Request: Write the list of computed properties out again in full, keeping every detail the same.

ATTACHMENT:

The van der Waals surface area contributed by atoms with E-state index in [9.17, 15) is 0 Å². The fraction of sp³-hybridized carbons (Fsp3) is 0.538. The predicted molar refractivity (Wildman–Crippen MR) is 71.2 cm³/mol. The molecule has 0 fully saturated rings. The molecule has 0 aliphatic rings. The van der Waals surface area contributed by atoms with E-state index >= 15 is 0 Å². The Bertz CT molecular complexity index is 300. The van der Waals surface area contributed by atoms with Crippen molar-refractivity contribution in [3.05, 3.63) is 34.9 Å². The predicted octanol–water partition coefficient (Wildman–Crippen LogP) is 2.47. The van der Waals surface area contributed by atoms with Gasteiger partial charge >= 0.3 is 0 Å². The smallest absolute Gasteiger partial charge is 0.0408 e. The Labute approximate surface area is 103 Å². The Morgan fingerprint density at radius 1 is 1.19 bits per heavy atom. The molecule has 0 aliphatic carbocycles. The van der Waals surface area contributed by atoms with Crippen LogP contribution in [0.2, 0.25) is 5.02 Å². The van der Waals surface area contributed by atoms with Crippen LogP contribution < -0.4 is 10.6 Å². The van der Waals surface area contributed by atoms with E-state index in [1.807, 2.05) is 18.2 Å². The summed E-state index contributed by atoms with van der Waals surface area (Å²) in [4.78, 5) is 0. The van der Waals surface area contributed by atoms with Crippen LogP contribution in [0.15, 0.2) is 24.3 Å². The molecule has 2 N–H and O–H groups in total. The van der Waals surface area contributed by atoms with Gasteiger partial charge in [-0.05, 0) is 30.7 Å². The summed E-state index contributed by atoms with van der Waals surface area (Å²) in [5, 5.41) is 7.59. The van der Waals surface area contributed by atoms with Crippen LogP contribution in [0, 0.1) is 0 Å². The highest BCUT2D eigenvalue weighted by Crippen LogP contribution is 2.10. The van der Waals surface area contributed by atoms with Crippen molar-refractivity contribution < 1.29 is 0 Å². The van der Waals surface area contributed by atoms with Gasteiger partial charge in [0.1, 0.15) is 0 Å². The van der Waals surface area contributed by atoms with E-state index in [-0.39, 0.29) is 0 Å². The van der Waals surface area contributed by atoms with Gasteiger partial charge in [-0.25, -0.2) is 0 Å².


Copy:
The van der Waals surface area contributed by atoms with E-state index in [9.17, 15) is 0 Å². The fraction of sp³-hybridized carbons (Fsp3) is 0.538. The predicted molar refractivity (Wildman–Crippen MR) is 71.2 cm³/mol. The molecule has 0 fully saturated rings. The molecule has 0 aliphatic rings. The van der Waals surface area contributed by atoms with E-state index >= 15 is 0 Å². The Bertz CT molecular complexity index is 300. The van der Waals surface area contributed by atoms with Crippen molar-refractivity contribution in [3.05, 3.63) is 34.9 Å². The predicted octanol–water partition coefficient (Wildman–Crippen LogP) is 2.47. The van der Waals surface area contributed by atoms with Gasteiger partial charge >= 0.3 is 0 Å². The smallest absolute Gasteiger partial charge is 0.0408 e. The Labute approximate surface area is 103 Å². The Morgan fingerprint density at radius 1 is 1.19 bits per heavy atom. The molecule has 0 aliphatic carbocycles. The van der Waals surface area contributed by atoms with Crippen LogP contribution in [0.2, 0.25) is 5.02 Å². The van der Waals surface area contributed by atoms with Crippen LogP contribution < -0.4 is 10.6 Å². The van der Waals surface area contributed by atoms with E-state index in [1.807, 2.05) is 18.2 Å². The summed E-state index contributed by atoms with van der Waals surface area (Å²) in [4.78, 5) is 0. The van der Waals surface area contributed by atoms with Crippen LogP contribution in [0.15, 0.2) is 24.3 Å². The molecule has 2 N–H and O–H groups in total. The van der Waals surface area contributed by atoms with Gasteiger partial charge in [-0.05, 0) is 30.7 Å². The summed E-state index contributed by atoms with van der Waals surface area (Å²) in [5, 5.41) is 7.59. The van der Waals surface area contributed by atoms with Crippen LogP contribution in [0, 0.1) is 0 Å². The highest BCUT2D eigenvalue weighted by Crippen LogP contribution is 2.10. The van der Waals surface area contributed by atoms with Crippen molar-refractivity contribution < 1.29 is 0 Å². The van der Waals surface area contributed by atoms with Gasteiger partial charge in [0.1, 0.15) is 0 Å². The van der Waals surface area contributed by atoms with E-state index in [-0.39, 0.29) is 0 Å². The van der Waals surface area contributed by atoms with Gasteiger partial charge in [-0.25, -0.2) is 0 Å².